Brno is a university town with a large student population (nearly 90,000), so there are plenty of great places to go for a night out. While it’s perhaps not up there with the likes of Ibiza and Ayia Napa, Brno does have more than its fair share of pubs and trendy cocktail bars.
Neither Jade nor I are particularly used to going out at night, but even we were lured by Brno’s nighttime offerings.
We visited two bars, both contemporary, filled with cool, young people and both doing things their own way. 4rooms (4pokoje) was welcoming and unpretentious, serving bespoke cocktails and an ever changing menu of food, whilst the Bar That Does Not Exist served very reasonably priced classic cocktails in a modern speakeasy setting.
Find out more: Read about 4rooms and the Bar That Does Not Exist in our post on the best Veggie-Friendly Cafes, Bars & Restaurants in Brno.
8. A Plethora of Cool Cafes and Restaurants
Brno is home to several hipster coffee shops and veggie & vegan friendly bistros serving food that defy the Czech/Eastern European cuisine stereotypes. While you can of course find more traditional places that stick to serving meat and veg staples, they are also easily avoided in favour of more modern eateries.
Our favourite cafe was Skøg Urban Hub, a space filled with young hipsters drinking artisan coffees whilst working on their Macbooks. Our favourite restaurant was Soul Bistro, serving thoughtful, tasty goodness amidst minimalist decor.
Find out more: You can read more about these and other cafes and restaurants we visited in our guide to the best Veggie-Friendly Cafes, Bars & Restaurants in Brno.
9. Lots of Fabulous Churches to Visit
Brno has several fabulously decorative Roman Catholic churches to visit and entry to most is free of charge.
While the churches themselves are wonderful in their own right, there are a couple of hidden surprises in store for those keen to explore a little further.
Underneath the baroque Church of St James is Europe’s second largest ossurary, where it is thought 50,000 people were once buried. Today, the remaining bones have been arranged in a curiously artistic way. Combined with careful lighting and music specially arranged to accompany the display, the Ossuary at the Church of St James is not to be missed.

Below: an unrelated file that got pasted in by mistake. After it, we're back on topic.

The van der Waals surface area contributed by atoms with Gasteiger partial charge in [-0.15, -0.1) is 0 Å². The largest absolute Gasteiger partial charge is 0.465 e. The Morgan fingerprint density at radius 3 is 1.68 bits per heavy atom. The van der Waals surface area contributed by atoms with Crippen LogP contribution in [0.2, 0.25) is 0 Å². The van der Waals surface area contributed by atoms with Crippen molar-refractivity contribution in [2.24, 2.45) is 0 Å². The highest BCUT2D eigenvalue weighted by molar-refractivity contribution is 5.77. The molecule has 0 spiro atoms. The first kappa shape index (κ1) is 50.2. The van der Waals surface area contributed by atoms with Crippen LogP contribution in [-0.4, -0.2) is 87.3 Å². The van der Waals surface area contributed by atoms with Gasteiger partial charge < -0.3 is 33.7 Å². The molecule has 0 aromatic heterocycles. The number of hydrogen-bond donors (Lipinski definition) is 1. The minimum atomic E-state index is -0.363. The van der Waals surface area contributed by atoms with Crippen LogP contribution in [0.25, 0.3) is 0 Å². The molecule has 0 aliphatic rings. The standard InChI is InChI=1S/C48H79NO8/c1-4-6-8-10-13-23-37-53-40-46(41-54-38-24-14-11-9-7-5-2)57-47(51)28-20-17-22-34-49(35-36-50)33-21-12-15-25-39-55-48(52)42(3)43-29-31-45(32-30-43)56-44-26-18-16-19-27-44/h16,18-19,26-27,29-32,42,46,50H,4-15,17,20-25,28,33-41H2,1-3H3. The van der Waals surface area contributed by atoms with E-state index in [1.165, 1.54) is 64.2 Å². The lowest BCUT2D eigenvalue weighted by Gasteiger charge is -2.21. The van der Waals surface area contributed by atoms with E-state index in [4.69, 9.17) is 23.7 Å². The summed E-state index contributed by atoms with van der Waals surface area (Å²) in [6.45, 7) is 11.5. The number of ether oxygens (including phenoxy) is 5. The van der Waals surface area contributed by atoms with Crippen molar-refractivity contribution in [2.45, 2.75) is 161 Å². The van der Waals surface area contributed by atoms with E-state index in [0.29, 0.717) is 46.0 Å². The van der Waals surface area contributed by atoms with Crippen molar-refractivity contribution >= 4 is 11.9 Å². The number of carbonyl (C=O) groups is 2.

10. There’s always something interesting going On
During our short visit, we were surprised by the high number of events taking place. Across the city, all available space was seemingly being used for visiting or temporary exhibitions whilst local authority/community groups were holding events celebrating and highlighting different aspects of Brno’s populace.
We tried our best to frequent as many of these events as we could, visiting art galleries and museums and dropping by a World Music event in one of the city’s parks where, as well as being entertained by a variety of music, were fed a platter of vegetarian food completely free.
The main square, Freedom Square (náměstí Svobody), is often home to events that are easy to take part in. During our trip, a food and wine festival was being held. The official Brno Tourism website has a calendar of events on, so check it before your visit.
11. The Christmas Lights Stay Up All Year Round
We’re not sure whether the lights hung over the streets of Brno are actually Christmas lights that are left out all year. Whatever their purpose, they certainly make evening’s in Brno a little more vibrant and festive.